Torch Singer, which tells the Depression era story of a fallen woman who takes over a children’s program and, through it, reestablishes contact with the illegitimate daughter she could not support without falling, has, apart from its scandalous subject matter, such an irresistible radio angle that I was anxious to discuss it in Etherized Victorians, the dissertation on American radio drama I was then in the process of researching.

Intent on presenting radio drama as a literary rather than historical or pop-cultural subject, I was particularly interested in published scripts, articles by noted writers with a past in broadcasting, and fictions documenting the central role the “Enormous Radio” played in American culture during the 1920s, ‘30s, and ‘40s. I thought about dedicating a chapter of my study to stories in which studios serve as settings, microphones feature as characters, and broadcasts are integral to the plot.

Torch Singer is just such a story—and, as the opening credits told me, one with a past in print. Written by Lenore Coffee and Lynn Starling, the screenplay is based on the story “Mike” by Grace Perkins; but that was all I had to go on when I began my search. No publisher, no date, no clues at all about the print source in which “Mike” first came before the public.


Little could be gleaned from Perkins’s New York Times obituary—somewhat overshadowed by the announcement of the death of Enrico Caruso’s wife Dorothy—other than that she died not long after assisting Madame Chiang Kai-shek in writing The Sure Victory (1955); that she had married Fulton Oursler, senior editor of Reader’s Digest and author of the radio serial The Greatest Story Ever Told; and that she had penned a number of novels published serially in popular magazines of the 1930s. That sure complicated matters as I went on to turn the yellowed pages of many once popular journals of the period in hopes of coming across the elusive “Mike.”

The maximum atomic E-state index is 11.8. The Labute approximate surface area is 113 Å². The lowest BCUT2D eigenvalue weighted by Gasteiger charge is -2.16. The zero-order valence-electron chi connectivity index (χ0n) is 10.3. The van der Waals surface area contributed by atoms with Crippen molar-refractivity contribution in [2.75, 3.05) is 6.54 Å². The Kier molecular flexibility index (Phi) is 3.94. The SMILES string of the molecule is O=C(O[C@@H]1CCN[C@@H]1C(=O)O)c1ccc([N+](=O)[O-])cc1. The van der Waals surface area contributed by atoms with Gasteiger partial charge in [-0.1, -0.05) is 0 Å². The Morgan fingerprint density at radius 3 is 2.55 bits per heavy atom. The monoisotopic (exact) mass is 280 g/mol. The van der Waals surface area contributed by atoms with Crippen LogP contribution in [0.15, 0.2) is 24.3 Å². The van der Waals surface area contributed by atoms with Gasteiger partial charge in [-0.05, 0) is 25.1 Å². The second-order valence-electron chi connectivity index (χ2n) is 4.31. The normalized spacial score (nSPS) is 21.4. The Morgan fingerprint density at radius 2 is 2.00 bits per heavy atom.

Finally, years after my degree was in the bag—and what a deep receptacle that turned out to be—I found “Mike” between the pages of the 20 May 1933 issue of Liberty; or the better half of “Mike,” at least, as this is a serialized narrative. Never mind; I am not that interested anyway in the story’s other Mike, the man who deserted our heroine and with whom she is reunited in the end. At last, I got my hands on this “Revealing Story of a Radio Star’s Romance,” the story of the “notorious Mimi Benton,” a hard-drinking mantrap who’d likely “end up in the gutter,” but went on the air instead—and “right into your homes! Yes, sir, and talked to your children time and time again!”

“Mike,” like Torch Singer, is a fiction that speaks to Depression-weary Americans who, dependent on handouts, bereft of status and influence, came to realize—and romanticize—what else they lost in the Roaring Twenties when the wireless, initially a means of point-to-point communication, became a medium that, as I put it in my dissertation,

not merely controlled but prevented discourse. Instead of interacting with one another, Depression-era Americans were just sitting around in the parlor, John Dos Passos observed, “listening drowsily to disconnected voices, stale scraps of last year’s jazz, unfinished litanies advertising unnamed products that dribble senselessly from the radio,” only to become receptive to President Roosevelt’s deceptively communal “youandme” from the fireside.

Rather than “listening drowsily,” disenfranchised Mimi Benton, anathema to corporate sponsors, reclaims the medium by claiming the microphone for her own quest and, with it, seizes the opportunity to restore an intimate bond that society forced her to sever. These days, Mimi Benton would probably start a campaign on Facebook or blog her heart out—unless she chose to lose herself in virtual realities or clutch a Tamagotchi, giving up a quest in which the medium can only be a means, not an end.


Related writings
“Radio at the Movies: Torch Singer (1933)”
“Radio at the Movies: Manslaughter (1922)”